One of the endearing features of Poliakoff’s films, which are brilliantly cast, is the extent to which he returns to a relatively limited range of props to support his stories. Most have a once-grand (or even bombed-out as in Close to the Enemy) hotel or country house as backdrop. As a counterpoint he uses transport cafes in dreary urban settings as meeting places. Jazz bands make frequent appearances, most notably in Dancing on the Edge. Poliakoff clearly has an affinity with archives, libraries and the beauty of their organisation (see Shooting the Past, Close to the Enemy and Friends and Crocodiles). Odd characters abound and mingle with the relatively ordinary while there is the occasional appearance of mysterious, random and ultimately irrelevant figures (see, for instance, Perfect Strangers and Dancing on the Edge). Most eccentric of all is the role of buses. Poliakoff does some of his creative thinking from the top of Transport for London double-deckers, something the author of this piece recently tried successfully for himself.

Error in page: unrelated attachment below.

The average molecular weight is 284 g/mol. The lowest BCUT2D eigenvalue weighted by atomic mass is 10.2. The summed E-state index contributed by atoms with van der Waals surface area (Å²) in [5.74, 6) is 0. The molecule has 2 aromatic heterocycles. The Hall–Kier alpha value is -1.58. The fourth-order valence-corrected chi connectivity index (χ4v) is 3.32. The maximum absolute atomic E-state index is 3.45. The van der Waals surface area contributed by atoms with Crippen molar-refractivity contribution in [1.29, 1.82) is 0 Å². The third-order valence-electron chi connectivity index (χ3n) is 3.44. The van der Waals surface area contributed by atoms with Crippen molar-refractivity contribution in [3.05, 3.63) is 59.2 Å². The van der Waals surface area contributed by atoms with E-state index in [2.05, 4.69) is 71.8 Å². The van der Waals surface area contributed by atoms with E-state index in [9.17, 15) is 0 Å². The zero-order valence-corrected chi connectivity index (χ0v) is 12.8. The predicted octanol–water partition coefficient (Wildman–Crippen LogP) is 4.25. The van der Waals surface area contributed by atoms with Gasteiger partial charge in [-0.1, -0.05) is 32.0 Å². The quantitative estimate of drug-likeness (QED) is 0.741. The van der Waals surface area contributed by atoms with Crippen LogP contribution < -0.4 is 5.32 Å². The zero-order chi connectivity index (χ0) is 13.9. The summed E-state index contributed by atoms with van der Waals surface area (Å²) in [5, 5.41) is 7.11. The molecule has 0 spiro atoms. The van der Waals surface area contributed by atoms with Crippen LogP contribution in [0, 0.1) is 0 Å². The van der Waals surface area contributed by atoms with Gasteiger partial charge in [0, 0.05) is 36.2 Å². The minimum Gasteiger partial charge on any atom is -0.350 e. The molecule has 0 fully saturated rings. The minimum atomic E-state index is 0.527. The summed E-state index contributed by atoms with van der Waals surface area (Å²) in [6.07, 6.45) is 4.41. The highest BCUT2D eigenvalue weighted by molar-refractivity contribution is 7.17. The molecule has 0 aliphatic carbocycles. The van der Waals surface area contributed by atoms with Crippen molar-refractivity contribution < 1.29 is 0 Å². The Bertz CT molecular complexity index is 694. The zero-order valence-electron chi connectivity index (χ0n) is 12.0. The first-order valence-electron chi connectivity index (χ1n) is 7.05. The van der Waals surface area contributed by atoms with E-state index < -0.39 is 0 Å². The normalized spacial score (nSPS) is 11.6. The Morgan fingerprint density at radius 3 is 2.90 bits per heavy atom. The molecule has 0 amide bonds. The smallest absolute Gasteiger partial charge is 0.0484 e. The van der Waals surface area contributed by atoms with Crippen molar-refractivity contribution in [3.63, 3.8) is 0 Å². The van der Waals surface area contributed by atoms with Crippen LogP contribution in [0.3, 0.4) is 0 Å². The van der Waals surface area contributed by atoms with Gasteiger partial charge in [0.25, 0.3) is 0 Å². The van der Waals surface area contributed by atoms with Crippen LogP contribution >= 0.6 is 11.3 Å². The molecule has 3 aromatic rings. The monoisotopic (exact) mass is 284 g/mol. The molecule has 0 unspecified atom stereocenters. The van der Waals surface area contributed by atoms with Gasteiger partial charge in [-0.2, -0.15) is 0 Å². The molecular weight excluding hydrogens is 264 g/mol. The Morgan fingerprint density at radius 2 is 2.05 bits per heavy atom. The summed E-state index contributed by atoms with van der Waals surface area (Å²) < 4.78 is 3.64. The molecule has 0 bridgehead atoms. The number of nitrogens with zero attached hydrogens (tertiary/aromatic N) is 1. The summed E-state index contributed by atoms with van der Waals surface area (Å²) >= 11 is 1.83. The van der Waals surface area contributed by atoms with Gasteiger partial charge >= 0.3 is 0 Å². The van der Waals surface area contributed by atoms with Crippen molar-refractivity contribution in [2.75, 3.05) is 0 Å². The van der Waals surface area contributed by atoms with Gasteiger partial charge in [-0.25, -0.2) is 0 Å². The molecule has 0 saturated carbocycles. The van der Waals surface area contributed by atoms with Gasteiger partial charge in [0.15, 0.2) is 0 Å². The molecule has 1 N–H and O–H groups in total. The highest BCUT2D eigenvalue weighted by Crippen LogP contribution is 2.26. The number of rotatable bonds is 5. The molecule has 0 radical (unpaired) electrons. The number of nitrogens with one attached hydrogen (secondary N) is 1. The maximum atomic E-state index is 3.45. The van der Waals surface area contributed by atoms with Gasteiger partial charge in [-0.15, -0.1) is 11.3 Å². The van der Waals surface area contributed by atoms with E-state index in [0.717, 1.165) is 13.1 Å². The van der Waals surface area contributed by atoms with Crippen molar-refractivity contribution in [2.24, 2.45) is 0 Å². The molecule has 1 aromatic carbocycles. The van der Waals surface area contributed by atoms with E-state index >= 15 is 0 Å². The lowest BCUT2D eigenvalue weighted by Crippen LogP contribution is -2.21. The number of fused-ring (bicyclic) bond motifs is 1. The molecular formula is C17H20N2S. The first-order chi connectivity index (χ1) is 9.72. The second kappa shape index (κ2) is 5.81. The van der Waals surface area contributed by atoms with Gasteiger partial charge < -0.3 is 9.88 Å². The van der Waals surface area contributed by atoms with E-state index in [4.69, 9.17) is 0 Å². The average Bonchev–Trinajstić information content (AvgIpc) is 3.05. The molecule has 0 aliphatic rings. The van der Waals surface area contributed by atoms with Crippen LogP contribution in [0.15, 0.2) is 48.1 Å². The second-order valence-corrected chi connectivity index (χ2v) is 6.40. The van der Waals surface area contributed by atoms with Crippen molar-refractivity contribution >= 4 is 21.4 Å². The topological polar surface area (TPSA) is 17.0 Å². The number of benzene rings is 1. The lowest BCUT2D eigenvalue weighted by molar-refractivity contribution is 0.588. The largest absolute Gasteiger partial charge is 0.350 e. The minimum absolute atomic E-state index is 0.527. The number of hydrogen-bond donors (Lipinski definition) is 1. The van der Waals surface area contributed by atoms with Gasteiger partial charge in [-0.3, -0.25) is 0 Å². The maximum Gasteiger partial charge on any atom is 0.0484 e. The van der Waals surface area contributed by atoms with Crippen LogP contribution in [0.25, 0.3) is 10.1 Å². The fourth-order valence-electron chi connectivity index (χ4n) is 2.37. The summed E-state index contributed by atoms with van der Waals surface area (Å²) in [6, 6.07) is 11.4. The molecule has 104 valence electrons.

Stephen Poliakoff has been criticised for political incorrectness. This is myopic, lazy and misguided. In his stories set in modern Britain he confronts head on, and all the more effectively in a notably subtle and understated way, some of the greatest ills of our time fronted by rampant capitalism and right-wing ideology. In Shooting the Past Oswald Bates and Marilyn Truman defend a priceless photographic archive against ruthless developers. Raymond Symon in Perfect Strangers makes such a passionate speech against ageism that he collapses. Friends and Crocodiles (2006), set in the 1980s and 1990s, is a direct attack on venture capital and the asset strippers who destroyed so many workplaces and work relationships in unrealistic pursuit of wild profit and created the climate for the 2007–2008 crash. Poliakoff is a stern and effective critic of some of the mindless aspects of our current times.